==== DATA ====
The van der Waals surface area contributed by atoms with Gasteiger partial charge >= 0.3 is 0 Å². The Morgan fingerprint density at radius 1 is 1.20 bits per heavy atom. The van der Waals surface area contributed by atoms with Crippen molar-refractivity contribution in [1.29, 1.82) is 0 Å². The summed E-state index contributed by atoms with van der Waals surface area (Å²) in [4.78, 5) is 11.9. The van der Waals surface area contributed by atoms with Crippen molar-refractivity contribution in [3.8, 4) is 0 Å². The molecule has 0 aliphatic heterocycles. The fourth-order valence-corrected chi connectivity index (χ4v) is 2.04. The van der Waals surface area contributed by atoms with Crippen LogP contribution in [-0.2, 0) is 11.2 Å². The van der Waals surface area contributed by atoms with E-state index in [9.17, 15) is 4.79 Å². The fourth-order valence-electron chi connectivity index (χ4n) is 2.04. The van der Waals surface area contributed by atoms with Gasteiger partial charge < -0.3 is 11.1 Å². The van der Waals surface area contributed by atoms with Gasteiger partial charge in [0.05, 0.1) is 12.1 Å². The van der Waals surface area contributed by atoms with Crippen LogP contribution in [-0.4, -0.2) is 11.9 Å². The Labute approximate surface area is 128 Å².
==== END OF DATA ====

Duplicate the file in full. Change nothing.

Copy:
The van der Waals surface area contributed by atoms with Gasteiger partial charge >= 0.3 is 0 Å². The Morgan fingerprint density at radius 1 is 1.20 bits per heavy atom. The van der Waals surface area contributed by atoms with Crippen molar-refractivity contribution in [1.29, 1.82) is 0 Å². The summed E-state index contributed by atoms with van der Waals surface area (Å²) in [4.78, 5) is 11.9. The van der Waals surface area contributed by atoms with Crippen molar-refractivity contribution in [3.8, 4) is 0 Å². The molecule has 0 aliphatic heterocycles. The fourth-order valence-corrected chi connectivity index (χ4v) is 2.04. The van der Waals surface area contributed by atoms with Crippen LogP contribution in [-0.2, 0) is 11.2 Å². The van der Waals surface area contributed by atoms with E-state index in [9.17, 15) is 4.79 Å². The fourth-order valence-electron chi connectivity index (χ4n) is 2.04. The van der Waals surface area contributed by atoms with Gasteiger partial charge < -0.3 is 11.1 Å². The van der Waals surface area contributed by atoms with Gasteiger partial charge in [0.05, 0.1) is 12.1 Å². The van der Waals surface area contributed by atoms with Crippen LogP contribution in [-0.4, -0.2) is 11.9 Å². The Labute approximate surface area is 128 Å².